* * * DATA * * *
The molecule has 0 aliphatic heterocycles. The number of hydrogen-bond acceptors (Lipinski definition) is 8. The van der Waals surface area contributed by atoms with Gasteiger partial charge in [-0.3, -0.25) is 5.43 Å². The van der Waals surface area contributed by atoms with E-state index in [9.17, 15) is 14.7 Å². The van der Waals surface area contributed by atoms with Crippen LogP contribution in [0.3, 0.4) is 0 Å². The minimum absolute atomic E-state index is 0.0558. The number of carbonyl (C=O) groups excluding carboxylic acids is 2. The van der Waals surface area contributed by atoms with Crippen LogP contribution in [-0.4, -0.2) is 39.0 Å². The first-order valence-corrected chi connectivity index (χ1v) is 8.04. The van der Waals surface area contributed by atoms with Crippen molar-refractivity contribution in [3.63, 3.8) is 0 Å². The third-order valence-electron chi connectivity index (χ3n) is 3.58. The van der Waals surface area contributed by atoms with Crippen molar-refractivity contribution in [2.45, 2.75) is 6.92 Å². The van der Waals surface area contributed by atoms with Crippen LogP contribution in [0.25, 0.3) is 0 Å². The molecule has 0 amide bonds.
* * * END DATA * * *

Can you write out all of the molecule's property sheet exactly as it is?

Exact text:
The molecule has 0 aliphatic heterocycles. The number of hydrogen-bond acceptors (Lipinski definition) is 8. The van der Waals surface area contributed by atoms with Gasteiger partial charge in [-0.3, -0.25) is 5.43 Å². The van der Waals surface area contributed by atoms with E-state index in [9.17, 15) is 14.7 Å². The van der Waals surface area contributed by atoms with Crippen LogP contribution in [0.3, 0.4) is 0 Å². The minimum absolute atomic E-state index is 0.0558. The number of carbonyl (C=O) groups excluding carboxylic acids is 2. The van der Waals surface area contributed by atoms with Crippen LogP contribution in [-0.4, -0.2) is 39.0 Å². The first-order valence-corrected chi connectivity index (χ1v) is 8.04. The van der Waals surface area contributed by atoms with Crippen molar-refractivity contribution in [3.63, 3.8) is 0 Å². The third-order valence-electron chi connectivity index (χ3n) is 3.58. The van der Waals surface area contributed by atoms with Crippen molar-refractivity contribution in [2.45, 2.75) is 6.92 Å². The van der Waals surface area contributed by atoms with Crippen LogP contribution in [0.25, 0.3) is 0 Å². The molecule has 0 amide bonds.